[Haskell-cafe] The Proliferation of List-Like Types

John Goerzen jgoerzen at complete.org
Wed Feb 20 09:39:13 EST 2008

Hi folks,

Before I started using Haskell, I used OCaml for a spell.  One of my
biggest annoyances with OCaml was that it had two list types: the
default list (strict), and a lazy list (known as a stream).

This led to all sorts of annoyances.  Libraries were always written to
work with one list or the other.  If you wanted to use two libraries,
one that assumed one list and the other that assumed another, you had
a difficult task ahead of you.

I am concerned that the same thing is happening in Haskell.  We know
have three common list-like types: the regular list, strict
ByteString, and lazy ByteString.

This has created some annoying situations.  For instance, a ByteString
is great for reading data fast, but Parsec doesn't work on
ByteStrings.  I am glad that someone wrote a Parsec equivolent that
does[1], which answers a real need.  But this means that all the
combinators in the hsemail library that implement standard RFC
conventions won't be usable in my ByteString code, for instance.

Similarly, we have another annoying situation relating to character

 * The iconv library works only on lazy ByteStrings, and does not
   handle Strings or strict ByteStrings

 * The utf8-string library doesn't support UTF-16, doesn't require an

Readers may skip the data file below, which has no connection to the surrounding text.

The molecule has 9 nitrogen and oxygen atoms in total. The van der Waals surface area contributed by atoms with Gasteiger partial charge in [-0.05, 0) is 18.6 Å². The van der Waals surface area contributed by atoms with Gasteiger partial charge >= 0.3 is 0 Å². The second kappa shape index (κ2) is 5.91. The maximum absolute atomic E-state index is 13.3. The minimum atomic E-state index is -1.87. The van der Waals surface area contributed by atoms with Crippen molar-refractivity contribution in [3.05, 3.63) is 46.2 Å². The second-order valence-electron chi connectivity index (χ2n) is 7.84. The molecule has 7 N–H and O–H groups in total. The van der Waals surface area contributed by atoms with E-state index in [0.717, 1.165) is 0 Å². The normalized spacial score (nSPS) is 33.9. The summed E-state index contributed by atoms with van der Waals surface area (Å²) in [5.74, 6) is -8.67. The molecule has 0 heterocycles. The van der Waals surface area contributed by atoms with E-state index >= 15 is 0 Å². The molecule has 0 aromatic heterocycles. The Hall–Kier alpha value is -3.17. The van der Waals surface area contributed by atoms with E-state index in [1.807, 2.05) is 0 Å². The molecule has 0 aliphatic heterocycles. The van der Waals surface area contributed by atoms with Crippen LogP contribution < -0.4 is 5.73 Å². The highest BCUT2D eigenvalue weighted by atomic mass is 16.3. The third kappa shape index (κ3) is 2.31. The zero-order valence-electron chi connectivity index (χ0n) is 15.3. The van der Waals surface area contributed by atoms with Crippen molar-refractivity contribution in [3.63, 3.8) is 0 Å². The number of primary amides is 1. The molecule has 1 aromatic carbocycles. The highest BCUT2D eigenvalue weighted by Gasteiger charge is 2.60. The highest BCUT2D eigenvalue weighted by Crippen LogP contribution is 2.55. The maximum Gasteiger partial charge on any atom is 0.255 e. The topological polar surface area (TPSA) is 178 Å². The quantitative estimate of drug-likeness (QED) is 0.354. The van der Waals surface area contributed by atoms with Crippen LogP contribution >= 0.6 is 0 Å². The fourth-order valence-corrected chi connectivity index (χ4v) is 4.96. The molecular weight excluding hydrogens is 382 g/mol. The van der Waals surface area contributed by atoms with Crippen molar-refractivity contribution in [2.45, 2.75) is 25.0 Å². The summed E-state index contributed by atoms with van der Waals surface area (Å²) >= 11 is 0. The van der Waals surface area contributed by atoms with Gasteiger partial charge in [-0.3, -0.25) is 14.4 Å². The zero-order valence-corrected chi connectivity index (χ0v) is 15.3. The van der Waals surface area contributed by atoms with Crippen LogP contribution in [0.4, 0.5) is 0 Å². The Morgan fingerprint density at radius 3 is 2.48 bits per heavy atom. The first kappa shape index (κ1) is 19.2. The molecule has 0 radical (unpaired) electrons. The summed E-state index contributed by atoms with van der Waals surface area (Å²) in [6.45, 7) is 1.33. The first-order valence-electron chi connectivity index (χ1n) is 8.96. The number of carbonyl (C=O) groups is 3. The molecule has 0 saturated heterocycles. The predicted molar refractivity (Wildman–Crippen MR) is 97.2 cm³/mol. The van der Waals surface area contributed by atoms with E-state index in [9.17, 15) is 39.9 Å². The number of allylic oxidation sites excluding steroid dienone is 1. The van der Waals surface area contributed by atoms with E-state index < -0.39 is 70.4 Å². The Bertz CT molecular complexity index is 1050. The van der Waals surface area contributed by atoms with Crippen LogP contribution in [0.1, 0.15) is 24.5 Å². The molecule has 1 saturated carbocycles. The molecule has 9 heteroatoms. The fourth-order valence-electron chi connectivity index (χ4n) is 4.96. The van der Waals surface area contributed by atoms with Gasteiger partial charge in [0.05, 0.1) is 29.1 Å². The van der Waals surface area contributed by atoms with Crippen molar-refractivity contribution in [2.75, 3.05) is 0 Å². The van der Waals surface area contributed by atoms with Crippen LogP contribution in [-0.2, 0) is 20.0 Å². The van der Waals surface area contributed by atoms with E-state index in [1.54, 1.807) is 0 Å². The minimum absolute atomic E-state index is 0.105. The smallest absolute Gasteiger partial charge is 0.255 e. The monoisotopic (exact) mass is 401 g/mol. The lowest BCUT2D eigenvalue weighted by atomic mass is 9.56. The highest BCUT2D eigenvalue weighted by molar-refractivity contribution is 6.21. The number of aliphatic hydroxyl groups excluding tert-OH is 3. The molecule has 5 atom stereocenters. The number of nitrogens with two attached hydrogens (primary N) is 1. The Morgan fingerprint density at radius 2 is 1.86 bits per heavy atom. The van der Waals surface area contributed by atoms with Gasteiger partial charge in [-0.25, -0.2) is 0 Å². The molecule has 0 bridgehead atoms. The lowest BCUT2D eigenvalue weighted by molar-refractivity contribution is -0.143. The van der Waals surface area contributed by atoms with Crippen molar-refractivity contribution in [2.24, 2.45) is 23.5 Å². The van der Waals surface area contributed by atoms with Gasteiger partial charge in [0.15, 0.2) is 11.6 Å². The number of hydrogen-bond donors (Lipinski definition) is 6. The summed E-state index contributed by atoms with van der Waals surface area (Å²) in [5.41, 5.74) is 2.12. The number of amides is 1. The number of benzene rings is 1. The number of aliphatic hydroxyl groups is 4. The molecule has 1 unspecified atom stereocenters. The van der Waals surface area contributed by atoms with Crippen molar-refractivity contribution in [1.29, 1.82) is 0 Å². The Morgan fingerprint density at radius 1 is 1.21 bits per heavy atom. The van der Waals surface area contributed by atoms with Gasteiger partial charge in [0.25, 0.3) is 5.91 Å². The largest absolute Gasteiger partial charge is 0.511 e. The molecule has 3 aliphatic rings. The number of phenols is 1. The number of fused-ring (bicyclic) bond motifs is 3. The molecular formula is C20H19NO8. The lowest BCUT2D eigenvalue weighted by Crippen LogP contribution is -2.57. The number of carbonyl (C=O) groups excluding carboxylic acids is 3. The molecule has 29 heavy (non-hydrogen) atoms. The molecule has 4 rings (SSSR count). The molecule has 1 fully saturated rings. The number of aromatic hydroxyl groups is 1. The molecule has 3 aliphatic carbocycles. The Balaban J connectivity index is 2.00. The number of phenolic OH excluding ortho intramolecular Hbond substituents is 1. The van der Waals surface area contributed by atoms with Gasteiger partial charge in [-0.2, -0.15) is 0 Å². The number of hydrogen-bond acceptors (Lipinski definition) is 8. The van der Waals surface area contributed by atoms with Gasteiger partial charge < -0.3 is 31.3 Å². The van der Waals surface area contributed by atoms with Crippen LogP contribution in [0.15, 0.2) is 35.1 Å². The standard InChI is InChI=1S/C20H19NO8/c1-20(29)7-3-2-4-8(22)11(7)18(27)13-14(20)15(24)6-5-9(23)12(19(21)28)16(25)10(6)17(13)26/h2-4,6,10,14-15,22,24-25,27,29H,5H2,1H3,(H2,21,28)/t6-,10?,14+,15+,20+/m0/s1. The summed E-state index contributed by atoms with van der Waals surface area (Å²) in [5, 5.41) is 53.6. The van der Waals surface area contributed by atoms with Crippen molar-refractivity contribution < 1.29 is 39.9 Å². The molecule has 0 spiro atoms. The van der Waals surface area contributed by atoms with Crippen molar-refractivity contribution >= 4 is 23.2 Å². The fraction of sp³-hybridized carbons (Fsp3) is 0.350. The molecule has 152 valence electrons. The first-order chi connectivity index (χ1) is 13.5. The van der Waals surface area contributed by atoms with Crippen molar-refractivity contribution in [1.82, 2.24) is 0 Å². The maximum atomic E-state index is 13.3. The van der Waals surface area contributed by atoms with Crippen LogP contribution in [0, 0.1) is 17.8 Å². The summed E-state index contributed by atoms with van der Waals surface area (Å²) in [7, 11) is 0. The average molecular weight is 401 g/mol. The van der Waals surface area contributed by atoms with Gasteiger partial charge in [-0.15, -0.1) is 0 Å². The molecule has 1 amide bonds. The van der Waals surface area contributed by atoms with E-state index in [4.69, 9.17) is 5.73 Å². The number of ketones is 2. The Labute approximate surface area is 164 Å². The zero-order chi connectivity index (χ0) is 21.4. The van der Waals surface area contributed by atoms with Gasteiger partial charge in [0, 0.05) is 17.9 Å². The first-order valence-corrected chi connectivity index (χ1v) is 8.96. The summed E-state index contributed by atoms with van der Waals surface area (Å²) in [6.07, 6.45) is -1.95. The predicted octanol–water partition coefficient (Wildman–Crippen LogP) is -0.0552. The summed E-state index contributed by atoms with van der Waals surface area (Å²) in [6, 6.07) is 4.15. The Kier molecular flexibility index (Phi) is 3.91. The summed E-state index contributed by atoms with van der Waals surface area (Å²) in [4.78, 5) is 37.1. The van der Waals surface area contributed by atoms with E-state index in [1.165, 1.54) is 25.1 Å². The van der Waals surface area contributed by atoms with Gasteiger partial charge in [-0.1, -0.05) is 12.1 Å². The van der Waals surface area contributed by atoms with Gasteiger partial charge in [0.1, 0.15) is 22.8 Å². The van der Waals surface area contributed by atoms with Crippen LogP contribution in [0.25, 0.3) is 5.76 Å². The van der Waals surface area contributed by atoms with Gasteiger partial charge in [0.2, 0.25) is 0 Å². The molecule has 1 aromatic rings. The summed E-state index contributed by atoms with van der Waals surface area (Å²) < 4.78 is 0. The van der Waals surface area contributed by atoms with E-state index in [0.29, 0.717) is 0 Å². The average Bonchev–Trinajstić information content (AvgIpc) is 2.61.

external library, and works only on Strings -- no support for

 * Data.Encoding.* is native haskell, supports UTF-*, but works only
   on ByteSting.Lazy again.

Now, to help solve this problem, I wrote ListLike[2], providing a
set of typeclasses that make list operations generic.  I also provided
default instances of ListLike for:

  ListLike Data.ByteString.ByteString Word8
  ListLike Data.ByteString.Lazy.ByteString Word8
  ListLike [a] a
  (Integral i, Ix i) => ListLike (Array i e) e
  (Ord key, Eq val) => ListLike (Map key val) (key, val)

These instances use the native underlying calls where appropriate (for
instance, ByteString and Data.List both provide a 'head').  The
typeclass also contains large numbers of default implementations, such
that only four functions must be implemented to make a type a member
of ListLike.  API ref is at 


Now, the questions:

1) Does everyone agree with me that we have a problem here?

2) Would it make sense to make ListLike, or something like it,
   part of the Haskell core?

3) Would it make sense to base as much code as possible in the Haskell
   core areound ListLike definitions?  Here I think of functions such
   as lines and words, which make sense both on [Char] as well as

4) We are missing one final useful type: a Word32-based ByteString.
   When working in the Unicode character set, a 32-bit character
   can indeed be useful, and I could see situations in which the
   performance benefit of a ByteString-like implementation could
   be useful combared to [Char].

[1] Yes, I have read about Parsec 3 being imminent, which is also great

[2] http://software.complete.org/listlike

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